Hey there, time traveller!
This article was published 1/3/2013 (1306 days ago), so information in it may no longer be current.
Cruise ships were once called floating hotels, but that hardly covers the behemoths on today's seas. They are more like floating cities faced with some of the same public health and safety issues that confront municipalities.
At least cities have a mayor, a single authority in charge. A cruise ship is more like a city with 10 mayors scattered across the globe, each responsible for a different piece of the action.
The result was on display this month with the misery on board the Carnival Triumph and more tragically last year when the Costa Concordia capsized off the coast of Italy.
Cruising is still relatively safe, but the rash of recent incidents suggests that the industry's explosive growth may be inviting disaster, or at least deprivation.
The stranding of the Triumph in the Gulf of Mexico after an engine fire -- which left its 3,100 passengers enduring five days with limited food, scarce electricity and toilets overflowing onto decks and shower floors -- might have been written off as an aberration, if not for similar accidents. This was the fourth time in 27 months that a cruise ship, all of them owned by the industry's two largest operators, has been stranded at sea, crippled by some sort of fire.
In 2010, the Carnival Splendor was adrift for days in the Gulf of Mexico with 3,300 passengers on board after an explosion in a diesel generator. Last year, the Costa Allegra, also owned by Carnival's parent, was stranded in the Indian Ocean, towed to shore by a fishing vessel. A smaller ship, owned by Royal Caribbean, suffered a fire last year in its engine room and was temporarily disabled off the coast of Borneo.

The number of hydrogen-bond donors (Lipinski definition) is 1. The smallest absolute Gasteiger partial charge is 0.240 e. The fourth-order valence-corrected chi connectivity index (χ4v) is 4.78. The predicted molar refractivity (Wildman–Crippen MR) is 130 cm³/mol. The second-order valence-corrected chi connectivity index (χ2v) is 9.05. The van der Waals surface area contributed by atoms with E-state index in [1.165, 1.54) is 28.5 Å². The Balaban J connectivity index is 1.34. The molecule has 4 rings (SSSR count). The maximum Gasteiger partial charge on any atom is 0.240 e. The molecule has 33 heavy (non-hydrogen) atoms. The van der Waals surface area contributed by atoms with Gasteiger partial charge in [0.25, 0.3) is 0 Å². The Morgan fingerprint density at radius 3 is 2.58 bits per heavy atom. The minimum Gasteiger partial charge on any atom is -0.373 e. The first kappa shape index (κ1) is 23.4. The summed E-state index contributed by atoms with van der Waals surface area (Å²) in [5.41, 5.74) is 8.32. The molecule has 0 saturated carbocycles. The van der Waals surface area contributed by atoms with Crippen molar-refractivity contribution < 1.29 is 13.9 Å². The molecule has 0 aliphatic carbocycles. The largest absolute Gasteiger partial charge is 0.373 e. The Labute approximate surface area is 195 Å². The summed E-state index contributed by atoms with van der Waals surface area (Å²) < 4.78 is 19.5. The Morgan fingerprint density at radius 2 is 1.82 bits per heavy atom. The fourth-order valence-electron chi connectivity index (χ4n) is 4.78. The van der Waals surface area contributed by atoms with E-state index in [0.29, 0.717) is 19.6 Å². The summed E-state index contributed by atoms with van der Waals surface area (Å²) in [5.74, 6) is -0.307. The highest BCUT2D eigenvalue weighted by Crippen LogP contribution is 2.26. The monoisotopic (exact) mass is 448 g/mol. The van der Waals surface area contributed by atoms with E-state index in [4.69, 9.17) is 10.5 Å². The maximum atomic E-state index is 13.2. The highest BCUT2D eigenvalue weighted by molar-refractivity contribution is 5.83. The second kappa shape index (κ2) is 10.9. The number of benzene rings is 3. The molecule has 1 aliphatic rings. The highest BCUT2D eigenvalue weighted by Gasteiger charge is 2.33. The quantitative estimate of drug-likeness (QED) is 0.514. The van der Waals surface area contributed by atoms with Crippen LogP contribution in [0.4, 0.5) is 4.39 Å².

While the industry insists that ships are built with redundant systems, and Carnival says all its ships have "redundant engine rooms," clearly something wasn't redundant enough on these ships to allow them to limp to shore under their own power.
All but the smaller Royal Caribbean ship had to be towed in.
After the Splendor stranding, you'd think the industry would have done more to ensure backup power, or at least more effective ways to feed passengers and provide adequate toilets. And how would these powerless ships have fared if they'd been caught far out to sea in turbulent waters or a storm? That's unclear.
Other safety issues -- training deficiencies and the difficulties of getting thousands of passengers off a sinking ship -- were underscored last year, when the Costa Concordia, owned by Carnival's parent, ran aground and capsized of the coast of Tuscany, killing 32 people.
One impediment to fixing problems is fragmented authority. Cruise ships are governed by standards adopted by an international organization affiliated with the United Nations. Enforcement is splintered. The U.S. Coast Guard has authority for ships that stop in U.S. ports. But that authority vanishes when the ships get 12 nautical miles from shore.
Investigations of problems are led by the country where the ship is registered. Hardly any are flagged in the U.S. Italy is investigating the Costa Concordia sinking. Splendor's stranding is being probed by Panama and the Coast Guard. More than two years later, no report has come out.
Sen. Jay Rockefeller, D-W.Va., who held hearings last year into cruise line safety, says cruise ships "seem to have two lives," one in port where the Coast Guard can monitor them, and one at sea, "where the world is theirs."
And that increasingly appears to be a problem -- one that needs closer scrutiny than it has received.